The cells within the 40-year-old Prince Rupert RCMP building are expected to be renovated this year to meet national standards. (Mitchell Haindfield photo)

City struggles to meet RCMP demands to improve facilities

Prince Rupert’s cells being retrofitted while process continues for new $30M RCMP building

Police in Prince Rupert are operating out of a 40-year-old building, where prisoners are kept in jail cells that don’t meet national standards, and where files are kept off site due to a lack of storage space.

In documents obtained by the Northern View under the Access to Information Act, the “detachment is suffering from a critical shortage of work space and, as such, lacks the functional space or room to accommodate current operational needs.”

READ MORE: City asks for public’s input on budget

To function properly a new RCMP detachment is needed, and the estimated cost is $30 million. But a new facility will take years to build. In the City of Prince Rupert’s Proposed Five-Year Financial Plan — which the city voted to adopt on Monday, April 23 — it estimates the new RCMP facility will be built and in service by 2023.

The Band-Aid solution in the interim is to retrofit the jail to meet national standards, costing the city $524,000.

Notice letters

The letters began in 2011. In July of that year, the Commanding Officer for the B.C. RCMP division wrote a formal letter to the City of Prince Rupert requesting the municipality replace the outdated building.

After preliminary discussions, but no action, the RCMP sent a formal notice in July 2014, addressed to city manager, Robert Long. This time, the letter was more pressing — correct the deficiencies within two years.

In 2014, the letter listed some of the issues: there were two RCMP staff working out of another location due to lack of space, concluded operational files were kept off site and for police to access them they had to travel to another building. “To do so is neither effective nor efficient,” the letter stated.

Another issue is the parking for employees and police vehicles is not secure, and there isn’t enough space to install security fencing.

One of the biggest issues is the jail cells. The cells don’t meet RCMP standards that were established “to reduce or eliminate potential hanging points, inhibit weapons fabrication and improve monitoring capabilities.”

The city is responsible for the detachment through the Municipal Police Unit Agreement. If the city fails to cooperate, the RCMP is within its right to build its own station and send the city the bill.

Cell block retrofit

Last year, progress was made between the city and RCMP.

In a letter addressed to Mayor Lee Brain, on May 11, 2017, the RCMP thanked the city for taking steps to acquire land for the new detachment and agreeing to renovate the cell block as an “interim measure” until the new building is constructed.

READ MORE: If we don’t build it, they will Neish says

“The renovation of the other cell block is anticipated to be complete by April 2018,” the letter from the Commanding Officer stated.

Now, a year later, while renovation costs have been approved by the city, the developments are not complete.

“There have been some unanticipated operational delays with completing the cell block improvements, which are associated with construction within an RCMP detachment. Programming around functionality is a sensitive issue because it is a cell block. There has been significant liaising between the architect and RCMP property division to create the construction specifications required to complete the mandated upgrades,” said Veronika Stewart, communications manager for the city, in an email.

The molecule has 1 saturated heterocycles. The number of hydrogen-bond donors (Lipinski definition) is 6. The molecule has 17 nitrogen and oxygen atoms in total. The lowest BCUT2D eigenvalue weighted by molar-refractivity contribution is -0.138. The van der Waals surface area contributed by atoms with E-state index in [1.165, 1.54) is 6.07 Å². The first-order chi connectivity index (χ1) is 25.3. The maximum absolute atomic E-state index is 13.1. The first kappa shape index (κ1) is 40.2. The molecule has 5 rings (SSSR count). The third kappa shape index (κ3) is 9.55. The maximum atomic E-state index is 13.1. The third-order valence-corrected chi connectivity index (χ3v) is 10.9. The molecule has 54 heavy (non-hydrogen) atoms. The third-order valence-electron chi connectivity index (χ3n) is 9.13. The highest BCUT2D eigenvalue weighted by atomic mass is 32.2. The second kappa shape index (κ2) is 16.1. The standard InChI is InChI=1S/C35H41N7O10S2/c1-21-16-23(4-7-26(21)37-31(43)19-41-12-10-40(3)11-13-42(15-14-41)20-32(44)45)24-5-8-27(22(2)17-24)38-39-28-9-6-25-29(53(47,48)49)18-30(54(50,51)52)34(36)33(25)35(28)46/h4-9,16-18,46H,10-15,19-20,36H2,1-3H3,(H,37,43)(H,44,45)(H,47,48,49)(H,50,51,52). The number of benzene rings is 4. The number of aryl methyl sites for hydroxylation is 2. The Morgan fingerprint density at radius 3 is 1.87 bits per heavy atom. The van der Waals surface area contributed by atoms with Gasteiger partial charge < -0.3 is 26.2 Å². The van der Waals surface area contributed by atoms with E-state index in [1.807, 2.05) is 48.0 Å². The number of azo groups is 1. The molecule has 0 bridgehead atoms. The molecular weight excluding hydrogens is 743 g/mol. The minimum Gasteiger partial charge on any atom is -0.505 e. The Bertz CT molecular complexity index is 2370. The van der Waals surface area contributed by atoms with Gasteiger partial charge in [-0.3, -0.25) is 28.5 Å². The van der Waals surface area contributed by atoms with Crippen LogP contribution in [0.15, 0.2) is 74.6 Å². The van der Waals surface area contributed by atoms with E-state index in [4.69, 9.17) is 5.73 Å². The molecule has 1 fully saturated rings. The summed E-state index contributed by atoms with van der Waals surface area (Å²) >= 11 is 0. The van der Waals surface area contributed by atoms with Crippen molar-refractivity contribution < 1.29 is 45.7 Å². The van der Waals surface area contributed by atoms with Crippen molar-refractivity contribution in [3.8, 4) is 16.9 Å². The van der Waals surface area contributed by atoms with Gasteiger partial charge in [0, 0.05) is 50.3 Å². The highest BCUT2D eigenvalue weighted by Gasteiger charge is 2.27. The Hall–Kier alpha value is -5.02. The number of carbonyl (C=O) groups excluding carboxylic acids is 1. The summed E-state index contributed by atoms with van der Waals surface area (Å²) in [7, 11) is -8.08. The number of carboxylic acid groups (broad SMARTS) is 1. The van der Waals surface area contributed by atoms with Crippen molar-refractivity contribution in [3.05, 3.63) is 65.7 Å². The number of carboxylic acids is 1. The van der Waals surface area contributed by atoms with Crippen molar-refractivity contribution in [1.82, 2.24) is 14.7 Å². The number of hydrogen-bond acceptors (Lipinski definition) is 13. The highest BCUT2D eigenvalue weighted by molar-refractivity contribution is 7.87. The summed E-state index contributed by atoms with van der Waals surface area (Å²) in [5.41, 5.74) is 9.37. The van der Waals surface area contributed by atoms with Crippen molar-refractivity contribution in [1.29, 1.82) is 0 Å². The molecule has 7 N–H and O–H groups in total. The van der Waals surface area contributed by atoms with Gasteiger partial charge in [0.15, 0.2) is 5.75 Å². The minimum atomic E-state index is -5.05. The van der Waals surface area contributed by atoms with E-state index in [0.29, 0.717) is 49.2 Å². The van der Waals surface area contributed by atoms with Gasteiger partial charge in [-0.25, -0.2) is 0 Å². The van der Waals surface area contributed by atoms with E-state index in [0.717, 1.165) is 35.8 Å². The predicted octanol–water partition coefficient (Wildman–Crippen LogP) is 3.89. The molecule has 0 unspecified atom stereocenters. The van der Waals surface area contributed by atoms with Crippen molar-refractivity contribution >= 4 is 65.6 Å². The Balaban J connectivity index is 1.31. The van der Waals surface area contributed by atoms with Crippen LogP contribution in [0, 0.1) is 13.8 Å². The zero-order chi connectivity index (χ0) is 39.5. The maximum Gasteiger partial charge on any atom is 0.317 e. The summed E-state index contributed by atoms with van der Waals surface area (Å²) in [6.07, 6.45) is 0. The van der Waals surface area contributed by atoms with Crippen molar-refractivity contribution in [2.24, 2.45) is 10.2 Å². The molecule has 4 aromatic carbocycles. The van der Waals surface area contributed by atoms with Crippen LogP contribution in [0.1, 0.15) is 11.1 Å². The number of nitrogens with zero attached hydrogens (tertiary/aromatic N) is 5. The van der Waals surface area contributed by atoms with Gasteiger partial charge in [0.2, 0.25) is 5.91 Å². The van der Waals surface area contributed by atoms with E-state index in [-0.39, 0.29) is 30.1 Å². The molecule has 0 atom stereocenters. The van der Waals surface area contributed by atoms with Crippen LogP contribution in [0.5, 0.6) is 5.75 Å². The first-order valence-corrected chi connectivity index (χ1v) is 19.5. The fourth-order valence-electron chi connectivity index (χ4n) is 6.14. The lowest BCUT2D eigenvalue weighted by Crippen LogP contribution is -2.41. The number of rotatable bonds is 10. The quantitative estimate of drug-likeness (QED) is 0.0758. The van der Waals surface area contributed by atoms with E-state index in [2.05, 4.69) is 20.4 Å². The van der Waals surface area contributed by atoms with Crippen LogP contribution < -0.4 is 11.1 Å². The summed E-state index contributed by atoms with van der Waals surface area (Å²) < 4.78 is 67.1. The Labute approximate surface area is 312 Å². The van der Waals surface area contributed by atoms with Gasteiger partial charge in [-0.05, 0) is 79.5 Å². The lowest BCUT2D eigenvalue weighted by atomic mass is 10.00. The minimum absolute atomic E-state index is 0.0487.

Funding a new RCMP station

Where the current station is located doesn’t allow for expansion, and it needs to be relocated. There is no clear-cut option for how the city is going to pay for the construction of a $30-million RCMP building.

Prince Rupert isn’t the only municipality faced with footing the bill of a new RCMP facility. Fort St. John’s RCMP building is 35 years old, and can no longer accommodate growth for the city with a population of more than 20,000 people. Renovations were too expensive, leading council to go ahead with a $43-million rebuild.

In Feb. 2018, the city of Fort St. John started the bidding process for a design for the new detachment. Funding for the project will go through annual lease payments, grants, capital reserves, as well as using funding from the Peace River Agreement, a $50-million oil and gas benefits fund available to northeastern municipalities.

How the City of Prince Rupert plans to pay for the RCMP building is less certain — as its based on the District of Port Edward renegotiating the Ridley Island Tax Sharing Agreement established in 1981.

“Council and staff hope to divert the Ridley Island Tax Sharing agreement funds paid to the District of Port Edward entirely toward the cost of the new RCMP detachment. This would translate into no additional cost to city taxpayers, who currently bear the primary burden of regional service provision,” the document states.

READ MORE: Ridley Island taxation sharing temporarily solved

The tax sharing agreement has cost the City of Prince Rupert $675,000 a year since 2013, as stated in the April 2018 report from the Small Business Advisory Committee. The city estimates the annual debt cost of the new RCMP building will be $700,000 a year.

Port Edward has consistently refused to renegotiate the tax sharing agreement, yet the district relies on RCMP services to keep the peace in its community. The burden, may then, fall on Prince Rupert taxpayers, once the facility is finally built.

 

shannon.lough@thenorthernview.com 

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